Church insider: St. Paul Archdiocese hid claims of child sex abuse by priests.

July 16, 2014

[with video]

ST. PAUL, Minn. - In an insider's view of how the St.Paul Archdiocese handled priest sex abuse cases, a whistleblower documents claims of cover-ups, lies and the turning of a blind eye towards the safety of children.

In a scathing 107-page affidavit filed by Twin Cities attorney Jeff Anderson in the civil suit by a man known as Doe 1, canon lawyer Jennifer M. Haselberger, the former chancellor for canonical affairs at the St. Paul Archdiocese, describes a "cavalier attitude toward the safety of other people's children."

Haselberger was employed by the Archdiocese from 2008 to 2013. Her affidavit was filed Tuesday in Ramsey County. It describes the Archdiocese as being incredibly "reckless and irresponsible."

In the case of Fr. Curtis Wehmeyer, Haselberger writes that in 2009 she notified the Archbishop about what she calls Wehmeyer's "history of acting out sexually." Despite the warning Archbishop John Nienstedt appointed Wehmeyer pastor at Blessed Sacrament in St. Paul where he later sexually abused two boys. Wehmeyer pled guilty in 2012.

Feeling she was "out of options" with the church, Haselberger on two occasions called a friend who worked for the Ramsey County attorney's office. Her affidavit reads like a road map for investigators, including footnotes where she describes a small light blue file about problem priests. She accuses church leadership of consistently "failing to investigate" allegations of reported sexual abuse and "not taking necessary precautions."

In response to the revelations, Frank Muers with SNAP, the Survivors Network of Those Abused by Priests, tells KARE 11, "You would expect from your church a little higher standards. We're not seeing that. We're seeing standards you wouldn't expect from the lowest denominator."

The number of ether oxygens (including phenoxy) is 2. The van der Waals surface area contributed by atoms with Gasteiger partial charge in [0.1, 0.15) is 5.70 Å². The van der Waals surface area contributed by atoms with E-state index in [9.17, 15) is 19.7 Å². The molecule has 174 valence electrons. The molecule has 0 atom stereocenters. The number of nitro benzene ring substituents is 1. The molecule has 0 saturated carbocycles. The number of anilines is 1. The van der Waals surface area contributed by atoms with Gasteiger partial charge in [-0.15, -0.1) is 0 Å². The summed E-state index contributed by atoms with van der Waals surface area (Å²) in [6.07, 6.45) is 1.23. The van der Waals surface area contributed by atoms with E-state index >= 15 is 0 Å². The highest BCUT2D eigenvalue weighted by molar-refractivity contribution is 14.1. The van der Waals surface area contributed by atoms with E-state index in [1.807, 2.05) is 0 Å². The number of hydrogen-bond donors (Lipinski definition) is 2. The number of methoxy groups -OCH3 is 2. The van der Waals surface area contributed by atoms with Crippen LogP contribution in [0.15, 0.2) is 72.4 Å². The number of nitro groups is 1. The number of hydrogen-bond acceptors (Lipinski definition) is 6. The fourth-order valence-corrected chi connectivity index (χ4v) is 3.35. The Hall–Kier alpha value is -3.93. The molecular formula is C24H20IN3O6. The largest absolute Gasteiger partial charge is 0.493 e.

"What we're looking for here is a little sanity and we call on the Ramsey County Attorney to finally step up and do something," Muers added.

The Archdiocese responded to Haselberger's affidavit with a statement that says in part, "Her recollections are not always shared by others within the Archdiocese. However, Ms. Haselberger's experience highlights the importance of ongoing constructive dialogue and reform aimed at ensuring the safety of children."

Haselberger writes for her the final straw came last December, when in an interview with reporters Archbishop Nienstedt claimed he was as "surprised as anyone else" when the priest sex story broke. Haselberger calls that claim a "lie to the faithful."

In the affidavit, Haselberger writes she believes Archbishop Nienstedt should resign from office. The Archdiocese tells KARE 11 that the Archbishop is out of town on his annual vacation and is unavailable to respond himself.


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